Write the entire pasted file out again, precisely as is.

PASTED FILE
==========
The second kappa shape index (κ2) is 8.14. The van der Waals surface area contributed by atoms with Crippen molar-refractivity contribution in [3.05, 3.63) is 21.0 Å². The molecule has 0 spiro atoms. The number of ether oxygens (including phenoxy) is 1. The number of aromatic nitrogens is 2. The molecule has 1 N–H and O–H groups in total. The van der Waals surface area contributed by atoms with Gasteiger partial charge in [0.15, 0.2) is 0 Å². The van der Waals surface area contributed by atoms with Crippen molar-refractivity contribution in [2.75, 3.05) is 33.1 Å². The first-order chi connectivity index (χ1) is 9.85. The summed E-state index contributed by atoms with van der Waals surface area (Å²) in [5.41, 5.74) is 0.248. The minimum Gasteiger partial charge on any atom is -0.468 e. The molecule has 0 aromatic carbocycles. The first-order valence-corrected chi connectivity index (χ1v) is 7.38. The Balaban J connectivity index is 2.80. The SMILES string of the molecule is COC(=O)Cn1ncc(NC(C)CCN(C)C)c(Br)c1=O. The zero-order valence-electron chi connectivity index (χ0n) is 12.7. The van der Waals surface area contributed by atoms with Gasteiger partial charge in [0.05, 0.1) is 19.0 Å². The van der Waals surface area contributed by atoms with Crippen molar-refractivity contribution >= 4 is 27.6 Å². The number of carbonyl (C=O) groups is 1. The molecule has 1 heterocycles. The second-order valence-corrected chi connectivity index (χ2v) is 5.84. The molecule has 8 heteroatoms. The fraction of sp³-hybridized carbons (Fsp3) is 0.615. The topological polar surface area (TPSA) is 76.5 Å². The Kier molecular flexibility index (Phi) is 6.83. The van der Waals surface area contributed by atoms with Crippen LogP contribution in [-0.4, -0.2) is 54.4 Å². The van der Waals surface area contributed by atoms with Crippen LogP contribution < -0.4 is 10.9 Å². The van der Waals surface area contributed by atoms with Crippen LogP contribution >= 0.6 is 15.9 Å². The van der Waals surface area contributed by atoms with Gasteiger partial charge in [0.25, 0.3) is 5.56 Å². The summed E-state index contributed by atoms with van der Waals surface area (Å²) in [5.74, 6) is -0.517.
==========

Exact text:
The second kappa shape index (κ2) is 8.14. The van der Waals surface area contributed by atoms with Crippen molar-refractivity contribution in [3.05, 3.63) is 21.0 Å². The molecule has 0 spiro atoms. The number of ether oxygens (including phenoxy) is 1. The number of aromatic nitrogens is 2. The molecule has 1 N–H and O–H groups in total. The van der Waals surface area contributed by atoms with Gasteiger partial charge in [0.15, 0.2) is 0 Å². The van der Waals surface area contributed by atoms with Crippen molar-refractivity contribution in [2.75, 3.05) is 33.1 Å². The first-order chi connectivity index (χ1) is 9.85. The summed E-state index contributed by atoms with van der Waals surface area (Å²) in [5.41, 5.74) is 0.248. The minimum Gasteiger partial charge on any atom is -0.468 e. The molecule has 0 aromatic carbocycles. The first-order valence-corrected chi connectivity index (χ1v) is 7.38. The Balaban J connectivity index is 2.80. The SMILES string of the molecule is COC(=O)Cn1ncc(NC(C)CCN(C)C)c(Br)c1=O. The zero-order valence-electron chi connectivity index (χ0n) is 12.7. The van der Waals surface area contributed by atoms with Gasteiger partial charge in [0.05, 0.1) is 19.0 Å². The van der Waals surface area contributed by atoms with Crippen molar-refractivity contribution >= 4 is 27.6 Å². The number of carbonyl (C=O) groups is 1. The molecule has 1 heterocycles. The second-order valence-corrected chi connectivity index (χ2v) is 5.84. The molecule has 8 heteroatoms. The fraction of sp³-hybridized carbons (Fsp3) is 0.615. The topological polar surface area (TPSA) is 76.5 Å². The Kier molecular flexibility index (Phi) is 6.83. The van der Waals surface area contributed by atoms with Crippen LogP contribution in [-0.4, -0.2) is 54.4 Å². The van der Waals surface area contributed by atoms with Crippen LogP contribution < -0.4 is 10.9 Å². The van der Waals surface area contributed by atoms with Crippen LogP contribution >= 0.6 is 15.9 Å². The van der Waals surface area contributed by atoms with Gasteiger partial charge in [0.25, 0.3) is 5.56 Å². The summed E-state index contributed by atoms with van der Waals surface area (Å²) in [5.74, 6) is -0.517.